I have no idea how Snyder plans to incorporate Tales from the Black Freighter into his extended cut of Watchmen, because what’s offered pretty well stands alone. Originally, the Black Freighter story was divided up into several comic book issues, highlighting or contrasting what was going on in the main Watchmen story, with the narration from the comic within the comic overlapping with the events of the main story. I don’t think Snyder can get away with the same thing here, and I’m almost afraid that cutting such a well done animated short into pieces and inserting it into the primary narrative might damage both the flawed Watchmen and the flawless Black Freighter. As a supporting element, this is really impressive, but only time will tell how putting it back into its original context will work.
The other included feature here is Under the Hood, which gets its name from a tell-all autobiography written by the original Nite Owl, Hollis Mason. Excerpts from the book were shown at the end of a couple of the original Watchmen issues. But how do you bring something like that to a visual format? By having the fictional Mason appear on a news magazine style program, just like real celebrities do to hawk their wares.
In this case, the presentation is a 1985 episode of The Culpeper Minute, a 60 Minutes style program. In the episode, they are offering a retrospective look at an episode from ten years prior, where they interviewed Hollis Mason (Stephen McHattie) as well as other people from his biography that appear in Watchmen – Silk Spectre (Carla Gugino), Edgar Jacobi (Matt Frewer), and even The Comedian (Jeffrey Dean Morgan) put in appearances.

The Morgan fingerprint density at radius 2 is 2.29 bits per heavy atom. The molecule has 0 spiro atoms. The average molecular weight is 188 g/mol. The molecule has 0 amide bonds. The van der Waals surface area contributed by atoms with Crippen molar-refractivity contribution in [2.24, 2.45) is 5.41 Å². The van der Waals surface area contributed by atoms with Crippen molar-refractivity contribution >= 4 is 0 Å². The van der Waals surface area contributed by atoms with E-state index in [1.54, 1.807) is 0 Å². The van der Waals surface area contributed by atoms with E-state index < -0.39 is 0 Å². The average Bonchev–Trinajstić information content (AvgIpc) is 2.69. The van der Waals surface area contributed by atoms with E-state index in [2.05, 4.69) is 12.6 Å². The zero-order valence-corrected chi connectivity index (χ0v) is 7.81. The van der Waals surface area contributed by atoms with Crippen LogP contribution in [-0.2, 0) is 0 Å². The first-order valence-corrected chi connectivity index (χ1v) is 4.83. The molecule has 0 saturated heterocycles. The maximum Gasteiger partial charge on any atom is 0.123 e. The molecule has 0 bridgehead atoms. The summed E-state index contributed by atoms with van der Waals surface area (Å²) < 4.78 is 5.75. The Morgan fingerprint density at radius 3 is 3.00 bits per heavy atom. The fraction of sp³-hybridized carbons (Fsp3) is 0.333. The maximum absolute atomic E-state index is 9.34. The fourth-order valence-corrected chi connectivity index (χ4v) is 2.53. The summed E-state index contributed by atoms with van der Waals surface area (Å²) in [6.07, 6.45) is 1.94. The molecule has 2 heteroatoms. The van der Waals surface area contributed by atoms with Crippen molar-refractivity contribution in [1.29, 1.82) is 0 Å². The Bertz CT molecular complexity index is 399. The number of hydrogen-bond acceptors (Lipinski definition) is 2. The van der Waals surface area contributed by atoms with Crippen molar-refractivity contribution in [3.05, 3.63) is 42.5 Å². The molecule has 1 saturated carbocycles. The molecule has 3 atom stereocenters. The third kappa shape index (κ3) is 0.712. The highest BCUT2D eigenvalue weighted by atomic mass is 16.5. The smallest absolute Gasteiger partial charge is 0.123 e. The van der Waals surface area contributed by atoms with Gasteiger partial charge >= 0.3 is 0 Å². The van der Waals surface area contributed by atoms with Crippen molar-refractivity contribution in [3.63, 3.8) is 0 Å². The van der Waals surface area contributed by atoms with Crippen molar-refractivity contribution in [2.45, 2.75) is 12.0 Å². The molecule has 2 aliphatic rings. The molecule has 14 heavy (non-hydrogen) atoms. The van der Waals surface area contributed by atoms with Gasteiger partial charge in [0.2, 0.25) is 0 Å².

What’s more important than the movie crossovers, and what Under the Hood gets so much more right than Watchmen does, is that it involves the average person in the interviews as well. We finally get to hear takes on Watchmen events from Bernard the newspaper man (Jay Brazeau), or hear from Silk Spectre’s agent on what it was like promoting the early team. The special gives a sense of context to the world of Watchmen, offering the thoughts and opinions of the average person about what it’s like living in a world of costumed crusaders. Once that is offered, the reaction to the existence of a real super-power, like Dr. Manhattan, is even more impressive.
Hollis Mason doesn’t get a ton of screen time in Watchmen, which is only right – it’s not his story. Under the Hood is, however, and McHattie really shines here, bringing a substantial depth to a former crusader who obviously misses his heyday, and even has some regrets about what he did and didn’t do. The look in his eyes as he discusses the existence of Dr. Manhattan or his once-wished for life with Silk Spectre is amazing.
I don’t see how Under the Hood will fit back into the narrative of Watchmen and I haven’t heard any plans to include it (other than the DVD saying both shorts are intended to go with the film in the extended cut), but this is a must-see when it comes to the world of Watchmen. We finally get the voice of the average person presented here, as well as a good sense of the history and legacy that comes with being a costumed crime fighter.